The underlining problem of all economic problems is solvency. The governments 700 billion, plus 150 billion of “pork” to massage the voting, was a liquidity treatment. The issue is debt, as some are lately finding out. The federal government owes too much,maybe 13 trillion when all bail-outs are completed. Businesses, small and large, are over-leveraged. Households owe 14 trillion. Severe inflation is the only cure for the variety and depth of this debt. But, that comes at high moral cost. A cost, I hope no one is willing to pay.
As the big bank resuscitation continues to accumulate debt, few seem to see debt itself as a threat. The largest debtor nation in the world is getting substantially more in debt each day, as the “capitalist” on Wall Street keep begging at the door of an accommodating Treasury.
Now, they are talking about a trillion dollar annual deficit. It was 455 billion at the fiscal year that ended Sept. 30. A trillion dollars is 7% of the economy. These are, like, after WWII figures.
During the Democratic Party primary season one candidate used a 30 second television commercial showing the President taking a 4:00 A.M. phone call, the message being an emergency. That phone will ring! The world is full of uncertainty and volatility. It could be a foreign invasion, disease outbreak, natural disasters, communication and transportation crisis, terrorist, or any number of things and it is sure to happen in time. All national emergencies require vast sums of money to address. Because, we as a nation, are effectively broke we cannot take the call.
It is distressing watching the numbers come in on housing, auto sales, retail, and the stock exchanges. But, who could be surprised? The western world got caught in an ancient credit trap that everyone should have seen coming.
The extraordinary efforts of the world’s central banks have not checked the downward spiral of stock markets worldwide or thawed credit. Nothing works as planned. Almost everybody is losing money daily. Most assets are worth less than they were at the beginning of the year. Retirement funds are turning into dust. What do we do now?
First, the world cannot stop and worry about the carnage. Life must go on. There are bills to pay, babies to feed, old people needing medicine, payrolls to be met, etc. The demands of the economy will not permit us to wallow in this misery.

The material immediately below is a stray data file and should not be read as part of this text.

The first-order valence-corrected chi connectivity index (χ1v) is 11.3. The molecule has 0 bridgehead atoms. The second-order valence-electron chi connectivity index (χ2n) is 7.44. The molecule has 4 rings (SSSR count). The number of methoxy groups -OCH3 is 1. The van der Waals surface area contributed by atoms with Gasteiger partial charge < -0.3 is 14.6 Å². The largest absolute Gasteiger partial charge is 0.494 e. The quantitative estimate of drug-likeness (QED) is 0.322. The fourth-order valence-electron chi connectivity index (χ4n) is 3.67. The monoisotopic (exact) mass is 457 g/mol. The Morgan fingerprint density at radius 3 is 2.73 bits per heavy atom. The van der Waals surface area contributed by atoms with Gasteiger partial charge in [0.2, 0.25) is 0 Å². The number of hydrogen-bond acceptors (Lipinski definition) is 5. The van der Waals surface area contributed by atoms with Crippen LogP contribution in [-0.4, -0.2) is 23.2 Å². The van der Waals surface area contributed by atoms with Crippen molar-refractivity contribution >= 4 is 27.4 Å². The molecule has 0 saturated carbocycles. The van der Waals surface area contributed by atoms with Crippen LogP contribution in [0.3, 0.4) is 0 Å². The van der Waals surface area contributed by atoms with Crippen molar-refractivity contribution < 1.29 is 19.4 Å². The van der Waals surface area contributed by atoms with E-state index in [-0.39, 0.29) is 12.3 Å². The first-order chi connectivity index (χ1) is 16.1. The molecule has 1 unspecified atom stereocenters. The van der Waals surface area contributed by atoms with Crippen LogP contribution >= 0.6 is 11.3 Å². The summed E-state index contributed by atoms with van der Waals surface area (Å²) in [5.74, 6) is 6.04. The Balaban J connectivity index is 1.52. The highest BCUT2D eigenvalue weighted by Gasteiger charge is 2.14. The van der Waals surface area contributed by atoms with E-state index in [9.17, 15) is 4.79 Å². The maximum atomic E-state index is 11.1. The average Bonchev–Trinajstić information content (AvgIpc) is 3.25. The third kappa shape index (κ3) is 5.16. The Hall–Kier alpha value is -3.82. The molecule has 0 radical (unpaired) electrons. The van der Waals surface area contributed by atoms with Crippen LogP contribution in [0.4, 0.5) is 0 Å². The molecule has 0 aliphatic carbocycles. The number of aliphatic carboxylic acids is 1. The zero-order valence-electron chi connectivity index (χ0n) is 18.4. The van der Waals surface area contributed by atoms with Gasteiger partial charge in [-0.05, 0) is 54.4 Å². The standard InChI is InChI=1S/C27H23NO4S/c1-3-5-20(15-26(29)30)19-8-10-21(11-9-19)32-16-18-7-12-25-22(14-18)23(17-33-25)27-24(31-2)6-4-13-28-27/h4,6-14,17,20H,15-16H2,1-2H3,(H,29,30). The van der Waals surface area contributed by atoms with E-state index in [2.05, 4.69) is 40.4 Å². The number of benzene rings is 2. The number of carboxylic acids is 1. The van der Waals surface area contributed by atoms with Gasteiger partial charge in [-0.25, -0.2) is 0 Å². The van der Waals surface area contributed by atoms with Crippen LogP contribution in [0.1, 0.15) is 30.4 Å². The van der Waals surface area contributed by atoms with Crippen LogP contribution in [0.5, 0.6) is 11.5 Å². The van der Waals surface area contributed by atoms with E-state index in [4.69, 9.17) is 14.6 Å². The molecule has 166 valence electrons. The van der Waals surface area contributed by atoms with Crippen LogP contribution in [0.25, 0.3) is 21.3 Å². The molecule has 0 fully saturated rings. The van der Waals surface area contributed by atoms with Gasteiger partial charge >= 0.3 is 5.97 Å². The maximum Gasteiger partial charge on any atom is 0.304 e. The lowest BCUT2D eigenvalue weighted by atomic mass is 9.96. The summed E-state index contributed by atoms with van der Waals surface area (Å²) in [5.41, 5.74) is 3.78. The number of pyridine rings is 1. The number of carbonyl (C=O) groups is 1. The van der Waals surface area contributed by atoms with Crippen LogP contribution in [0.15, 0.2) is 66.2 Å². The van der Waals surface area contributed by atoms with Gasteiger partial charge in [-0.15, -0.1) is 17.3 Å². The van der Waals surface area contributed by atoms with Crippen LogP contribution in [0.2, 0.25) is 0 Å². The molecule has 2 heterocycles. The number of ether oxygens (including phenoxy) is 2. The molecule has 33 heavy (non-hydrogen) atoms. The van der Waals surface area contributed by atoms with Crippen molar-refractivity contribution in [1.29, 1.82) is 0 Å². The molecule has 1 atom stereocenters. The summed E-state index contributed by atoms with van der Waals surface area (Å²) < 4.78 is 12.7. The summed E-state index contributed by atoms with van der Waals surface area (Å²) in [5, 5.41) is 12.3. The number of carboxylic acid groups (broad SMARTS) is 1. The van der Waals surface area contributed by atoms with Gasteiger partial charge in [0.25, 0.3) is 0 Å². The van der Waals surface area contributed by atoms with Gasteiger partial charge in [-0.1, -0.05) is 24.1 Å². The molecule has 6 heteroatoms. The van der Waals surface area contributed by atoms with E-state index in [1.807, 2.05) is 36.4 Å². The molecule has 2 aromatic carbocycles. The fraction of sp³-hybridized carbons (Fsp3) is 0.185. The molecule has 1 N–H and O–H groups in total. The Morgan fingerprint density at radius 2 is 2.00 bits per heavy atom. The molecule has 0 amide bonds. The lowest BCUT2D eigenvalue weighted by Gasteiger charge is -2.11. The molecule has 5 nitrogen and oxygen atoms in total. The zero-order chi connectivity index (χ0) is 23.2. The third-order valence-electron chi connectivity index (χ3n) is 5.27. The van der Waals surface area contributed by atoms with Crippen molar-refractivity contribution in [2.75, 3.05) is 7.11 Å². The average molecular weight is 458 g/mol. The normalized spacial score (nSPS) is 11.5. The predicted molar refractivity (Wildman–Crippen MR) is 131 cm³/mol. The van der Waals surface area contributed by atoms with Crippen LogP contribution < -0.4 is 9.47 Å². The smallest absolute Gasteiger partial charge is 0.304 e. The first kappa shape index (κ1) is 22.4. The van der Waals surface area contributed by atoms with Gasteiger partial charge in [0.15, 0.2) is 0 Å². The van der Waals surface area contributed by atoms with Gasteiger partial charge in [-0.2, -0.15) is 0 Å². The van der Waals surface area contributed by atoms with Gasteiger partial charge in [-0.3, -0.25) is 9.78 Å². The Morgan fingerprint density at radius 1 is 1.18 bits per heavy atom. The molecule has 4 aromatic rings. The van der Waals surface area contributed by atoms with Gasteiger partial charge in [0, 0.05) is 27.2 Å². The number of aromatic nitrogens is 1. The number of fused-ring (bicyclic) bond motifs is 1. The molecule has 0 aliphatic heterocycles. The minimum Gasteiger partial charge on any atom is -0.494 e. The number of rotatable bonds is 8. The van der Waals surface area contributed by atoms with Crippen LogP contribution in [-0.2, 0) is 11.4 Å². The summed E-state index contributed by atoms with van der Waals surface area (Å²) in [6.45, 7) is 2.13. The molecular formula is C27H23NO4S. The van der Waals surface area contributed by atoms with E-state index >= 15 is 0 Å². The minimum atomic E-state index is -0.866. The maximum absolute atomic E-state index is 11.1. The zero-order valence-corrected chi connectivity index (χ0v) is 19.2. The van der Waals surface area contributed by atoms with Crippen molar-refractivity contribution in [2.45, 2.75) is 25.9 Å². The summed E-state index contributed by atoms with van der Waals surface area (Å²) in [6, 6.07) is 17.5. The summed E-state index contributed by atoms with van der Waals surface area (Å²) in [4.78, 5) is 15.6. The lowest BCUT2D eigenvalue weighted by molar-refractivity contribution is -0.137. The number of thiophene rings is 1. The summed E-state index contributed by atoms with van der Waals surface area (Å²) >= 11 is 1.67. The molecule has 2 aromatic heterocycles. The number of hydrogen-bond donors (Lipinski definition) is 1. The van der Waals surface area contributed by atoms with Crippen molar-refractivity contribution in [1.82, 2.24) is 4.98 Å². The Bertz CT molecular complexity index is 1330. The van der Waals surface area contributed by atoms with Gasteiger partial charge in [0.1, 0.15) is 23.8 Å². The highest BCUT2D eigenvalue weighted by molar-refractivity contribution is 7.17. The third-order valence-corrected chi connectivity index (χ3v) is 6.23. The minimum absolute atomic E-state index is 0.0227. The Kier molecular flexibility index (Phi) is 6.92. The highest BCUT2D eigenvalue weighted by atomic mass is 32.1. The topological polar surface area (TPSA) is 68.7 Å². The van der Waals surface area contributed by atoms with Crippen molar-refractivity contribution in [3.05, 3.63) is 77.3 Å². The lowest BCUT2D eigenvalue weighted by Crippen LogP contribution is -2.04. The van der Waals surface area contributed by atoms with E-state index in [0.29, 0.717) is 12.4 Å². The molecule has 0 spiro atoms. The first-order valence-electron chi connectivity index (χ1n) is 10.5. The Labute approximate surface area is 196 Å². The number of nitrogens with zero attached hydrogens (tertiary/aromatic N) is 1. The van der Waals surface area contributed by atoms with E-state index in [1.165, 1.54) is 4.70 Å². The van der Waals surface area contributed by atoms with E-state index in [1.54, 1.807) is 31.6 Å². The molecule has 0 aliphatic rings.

When the nation gets around to it, this experience of the last six months and much longer should produce substantial reforms and more. When people in the streets were giggling about 110% loans the Congress did not lift a hand and rarely a voice. Maybe, they were giggling too. Even now, as the government ,in various forms ,are providing money from the citizens and their heirs to bail out selfish scoundrels. AIG, who has received 122.8 billion in relief to the minute, is having half-million dollar parties is California. Just making a mockery! One of their executives still receives one million a month. He has received 280 million in the last eight years. These perpetrators are not going to jail or losing their jobs.
More regrettable, this election cycle I suspect we will return guilty House members and near one-third of the Senate. These are the most guilty of omissions that will cause wide spread suffering for a very long time. Yes, regardless of the election results, resignations are in order. For many, if not most, it is the only decent thing to do.
The personal suffering, which should be the principle concern for everyone, will no doubt cause a lot of people to take personal value inventories. It’s about time we all did. Yet, we can trust the scripture: “The Lord is good, a strong-hold in the day of trouble; and he knoweth them that trust in him. (Nahum 1:7).
The bail-out become law today. It was a narrow palliative in a very broad, world-wide illness. It was sold as a program to protect average citizens or “main street” as they phrased it.
Earlier in the week the Senate passed the legislation with 74 affirmative votes. It was nauseating to watch those old birds brag on themselves and tell how patriotic they are, and all they are doing for “main street”. They don’t know anything about “main street” or even where it is located. If they wanted to go to “main street” they would have to Mapquest it. The whole country knows the Senate’s urgency was for the big boys.
It was reported today that automobile sales were off 30% by major manufacturers as measured against last year. I don’t remember seeing figures like that before. GM was actually down 16%. The cheerleaders would say that was a positive note. But, most everything else is down too. All we have heard for days is the credit market freeze. There is more to it. The consumer can’t go on. He is over-leveraged already. Then, you add the living costs; the power bills, gasoline, food etc. People cannot buy cars because they owe too much money already.
Wall St. gets the attention. Wall St. finances poliltical campaigns. After the bill passed the Senate tonight some politicans were saying it was not a bail-out bill. They were right. It was more of a welfare bill. I don’t have expectations of this 700 billiion plus producing desired results. The big question is: is there enough money to restore the economy to recent levels. There is more too it then the credit markets.